Microsoft has possibly sacrificed FOV for higher pixel density. With the HoloLens being an untethered headset, it has limited processing capabilities and battery life. However, having well-defined holograms has little value when your view of the hologram is limited. Expanding the FOV is not that straightforward, as it is a function of the lens, and having a wider FOV lens means sacrificing pixel density, lowering battery life, and increasing the cost. HoloLens also has limitations with artificial lighting, rather than being synced to the lighting in the room. The holograms can look too bright or dull, making them seem artificial, even if they sit flush on top of a real table. There are other limitations related to frame rates, lags in gesture recognition, and fixed gestures that are hardwired into the chipset itself.

Any good HoloLens developer needs to be well versed with Unity, while having Microsoft application programming interface (API) knowledge. For the most part, the Unity and the Microsoft developer ecosystems are separate, with little overlap. Microsoft is also flogging a singular development platform around Windows 10 that supports desktop, mobile, and HoloLens, making the reality of developing for HoloLens much more complicated.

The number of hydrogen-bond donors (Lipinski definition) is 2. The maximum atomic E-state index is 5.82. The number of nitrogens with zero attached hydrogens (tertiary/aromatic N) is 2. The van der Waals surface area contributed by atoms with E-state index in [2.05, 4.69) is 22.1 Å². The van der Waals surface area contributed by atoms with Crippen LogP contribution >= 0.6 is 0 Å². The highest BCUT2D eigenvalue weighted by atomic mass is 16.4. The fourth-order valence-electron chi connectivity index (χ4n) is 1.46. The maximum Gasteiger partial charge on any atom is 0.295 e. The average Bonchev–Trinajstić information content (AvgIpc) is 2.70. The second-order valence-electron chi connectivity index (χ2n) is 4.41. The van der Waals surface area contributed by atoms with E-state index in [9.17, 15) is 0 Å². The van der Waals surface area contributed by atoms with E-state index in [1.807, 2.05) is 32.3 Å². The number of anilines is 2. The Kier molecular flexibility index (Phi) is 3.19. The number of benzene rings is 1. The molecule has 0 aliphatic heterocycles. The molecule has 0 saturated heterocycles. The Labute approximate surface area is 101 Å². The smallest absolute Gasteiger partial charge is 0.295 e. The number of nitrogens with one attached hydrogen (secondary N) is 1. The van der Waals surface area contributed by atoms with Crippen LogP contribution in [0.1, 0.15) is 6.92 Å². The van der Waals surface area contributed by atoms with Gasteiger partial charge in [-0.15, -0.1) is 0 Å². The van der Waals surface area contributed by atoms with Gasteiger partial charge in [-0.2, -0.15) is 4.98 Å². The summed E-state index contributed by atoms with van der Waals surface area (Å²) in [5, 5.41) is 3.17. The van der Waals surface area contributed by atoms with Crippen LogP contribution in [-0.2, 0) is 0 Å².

Moving HoloLens into the Consumer Market

Just like Google Glass, HoloLens shows a lot of promise as a new computing paradigm, but has a number of limitations that are likely to impact its adoption. Microsoft is doing a better job at embedding the HoloLens into enterprises compared to Google, and has stayed away from the consumer market. However, some of the HoloLens developers with whom I have spoken mentioned that the high cost ($3,000) and the current limitations discourage them from expanding its use. In essence, HoloLens is a good platform to experiment with, but not something that they would be scaling or expanding upon. This sounds very similar to the Glass developer experience, although there are many differences.

The bottom line is that in order for HoloLens to become the next computing platform, it has to expand beyond the enterprise market into the consumer market. In the current form, I do not anticipate seeing a consumer version of the HoloLens becoming available before 2020. Even within the enterprise space, it should be seen as a device that is not just a prototype, but a solution that can deploy in volume in the next 2 to 3 years. Microsoft would need to solve the FOV issue during that time period, without paying the price on cost, battery, and pixel density, all of which need to fall into an acceptable ballpark.

If the rumors are true, Apple looks set to enter the AR market in 2017 or 2018. Tractica expects Apple’s acquisition of Metaio to bear fruit sometime soon. If I were a developer working in AR or mixed reality today, I would place my bet on the Apple ecosystem, rather than the Microsoft ecosystem.